Like any other large foreign object, bark can also be a choking hazard. If it has sharp edges, your pup is also in danger of getting cuts and scratches in its mouth and throat.
The best thing you can do is to prevent your dog from ever having the opportunity to chew or eat bark. To do this effectively, you have to firstly figure out why it is driven to seek out bark in the first place.
This could be due to boredom, anxiety, a medical condition called pica, or simply because they are a breed that especially likes to chew!
After you have pinpointed the cause, you will be able to come up with an effective solution. This may involve providing your dog with a wood-like toy alternative (SEE our recommendations here!), or even completely removing access to trees and mulch around your property.
Whatever it is that you need to do, do it! Removing your dog’s unhealthy bark-eating habit could save yourself expensive vet bills- not to mention your best friend’s life.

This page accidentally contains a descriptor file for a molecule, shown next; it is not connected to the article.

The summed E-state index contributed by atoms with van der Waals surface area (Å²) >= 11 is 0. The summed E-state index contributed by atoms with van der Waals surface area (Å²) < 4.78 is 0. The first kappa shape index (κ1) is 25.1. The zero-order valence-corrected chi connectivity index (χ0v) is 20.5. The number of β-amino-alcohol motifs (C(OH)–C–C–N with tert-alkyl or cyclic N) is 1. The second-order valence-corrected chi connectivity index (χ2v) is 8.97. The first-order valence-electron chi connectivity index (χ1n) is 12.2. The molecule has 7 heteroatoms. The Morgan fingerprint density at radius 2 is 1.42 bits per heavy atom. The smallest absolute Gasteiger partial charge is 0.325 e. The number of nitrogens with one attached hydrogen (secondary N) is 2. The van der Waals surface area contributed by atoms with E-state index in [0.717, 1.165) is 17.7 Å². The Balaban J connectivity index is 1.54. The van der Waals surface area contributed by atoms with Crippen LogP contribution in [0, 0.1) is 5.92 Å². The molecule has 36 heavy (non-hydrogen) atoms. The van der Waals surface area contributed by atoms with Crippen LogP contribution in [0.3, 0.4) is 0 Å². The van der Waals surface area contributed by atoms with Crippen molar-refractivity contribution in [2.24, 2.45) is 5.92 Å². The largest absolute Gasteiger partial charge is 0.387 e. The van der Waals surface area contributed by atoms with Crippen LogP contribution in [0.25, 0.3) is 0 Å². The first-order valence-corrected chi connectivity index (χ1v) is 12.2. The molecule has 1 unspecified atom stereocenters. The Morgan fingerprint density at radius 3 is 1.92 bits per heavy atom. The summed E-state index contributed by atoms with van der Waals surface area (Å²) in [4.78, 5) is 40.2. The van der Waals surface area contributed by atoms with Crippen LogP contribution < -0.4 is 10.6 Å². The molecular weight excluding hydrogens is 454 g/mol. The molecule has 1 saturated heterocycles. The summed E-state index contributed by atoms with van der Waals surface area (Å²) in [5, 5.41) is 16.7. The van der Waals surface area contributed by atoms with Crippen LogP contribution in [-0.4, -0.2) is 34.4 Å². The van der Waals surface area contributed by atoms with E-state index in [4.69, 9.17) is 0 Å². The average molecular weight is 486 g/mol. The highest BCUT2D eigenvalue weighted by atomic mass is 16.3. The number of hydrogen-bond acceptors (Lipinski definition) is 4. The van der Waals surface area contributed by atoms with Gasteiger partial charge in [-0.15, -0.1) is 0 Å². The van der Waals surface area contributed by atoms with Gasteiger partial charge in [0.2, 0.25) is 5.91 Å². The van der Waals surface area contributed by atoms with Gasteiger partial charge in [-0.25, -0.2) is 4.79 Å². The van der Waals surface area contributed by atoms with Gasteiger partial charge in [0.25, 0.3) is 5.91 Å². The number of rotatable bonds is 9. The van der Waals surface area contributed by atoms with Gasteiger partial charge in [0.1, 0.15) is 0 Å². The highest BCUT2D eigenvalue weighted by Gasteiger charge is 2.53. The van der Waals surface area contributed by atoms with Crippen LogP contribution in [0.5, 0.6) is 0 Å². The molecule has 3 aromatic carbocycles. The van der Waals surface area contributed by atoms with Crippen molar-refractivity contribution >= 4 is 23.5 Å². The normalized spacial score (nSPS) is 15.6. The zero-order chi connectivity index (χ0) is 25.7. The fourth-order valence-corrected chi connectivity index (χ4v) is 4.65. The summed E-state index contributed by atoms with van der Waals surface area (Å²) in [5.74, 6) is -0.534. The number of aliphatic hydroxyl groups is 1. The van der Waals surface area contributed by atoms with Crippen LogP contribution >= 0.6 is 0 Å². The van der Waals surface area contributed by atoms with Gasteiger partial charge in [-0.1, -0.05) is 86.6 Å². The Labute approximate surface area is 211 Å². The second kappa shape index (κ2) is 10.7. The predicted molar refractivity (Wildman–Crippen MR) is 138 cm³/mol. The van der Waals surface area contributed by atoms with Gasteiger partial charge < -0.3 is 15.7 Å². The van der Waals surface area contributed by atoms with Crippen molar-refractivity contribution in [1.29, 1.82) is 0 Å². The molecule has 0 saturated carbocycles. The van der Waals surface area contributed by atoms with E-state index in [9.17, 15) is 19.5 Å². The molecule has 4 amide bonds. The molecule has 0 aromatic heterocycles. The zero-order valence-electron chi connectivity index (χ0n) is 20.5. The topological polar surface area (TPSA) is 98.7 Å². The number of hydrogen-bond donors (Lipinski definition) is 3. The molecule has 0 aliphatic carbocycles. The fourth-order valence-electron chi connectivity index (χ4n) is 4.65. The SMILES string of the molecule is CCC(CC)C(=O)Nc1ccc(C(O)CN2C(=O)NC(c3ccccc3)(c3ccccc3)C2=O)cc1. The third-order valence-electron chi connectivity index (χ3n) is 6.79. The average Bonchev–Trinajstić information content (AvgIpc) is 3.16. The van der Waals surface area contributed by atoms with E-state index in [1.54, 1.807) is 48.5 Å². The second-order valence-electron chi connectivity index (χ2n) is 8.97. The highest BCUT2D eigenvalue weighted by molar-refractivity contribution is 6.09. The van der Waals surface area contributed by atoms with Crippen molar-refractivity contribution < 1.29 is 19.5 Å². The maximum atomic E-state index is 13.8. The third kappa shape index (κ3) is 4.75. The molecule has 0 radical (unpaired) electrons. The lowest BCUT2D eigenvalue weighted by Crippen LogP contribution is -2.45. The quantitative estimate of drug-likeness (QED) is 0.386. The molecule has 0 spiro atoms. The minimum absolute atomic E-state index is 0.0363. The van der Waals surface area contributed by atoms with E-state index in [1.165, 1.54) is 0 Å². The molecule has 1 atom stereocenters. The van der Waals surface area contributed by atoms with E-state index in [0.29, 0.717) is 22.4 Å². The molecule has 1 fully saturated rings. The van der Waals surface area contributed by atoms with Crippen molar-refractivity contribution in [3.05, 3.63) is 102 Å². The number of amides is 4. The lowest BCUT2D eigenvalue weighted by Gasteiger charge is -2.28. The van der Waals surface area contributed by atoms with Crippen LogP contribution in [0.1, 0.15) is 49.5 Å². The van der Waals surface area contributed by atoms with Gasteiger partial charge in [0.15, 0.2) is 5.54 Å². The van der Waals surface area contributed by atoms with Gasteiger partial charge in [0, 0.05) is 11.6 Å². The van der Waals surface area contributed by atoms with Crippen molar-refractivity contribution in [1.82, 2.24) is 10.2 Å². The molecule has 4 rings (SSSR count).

Heather Abraham is a professional blogger who owns two dogs, a cat, a parrot, and a leopard gecko. She has a connection with animals since she was a child. She shares her love for all pet breeds and provides information on pet food, toys, medications, beds, and everything else.
She is committed to learning about the internal workings of animals. Her work permits her to work closely with knowledgeable vets and obtain practical expertise in animal care. When she is not working, her love of animals continues in her writing. Her goal is to educate and uplift readers who also have a passion for animals through her writing.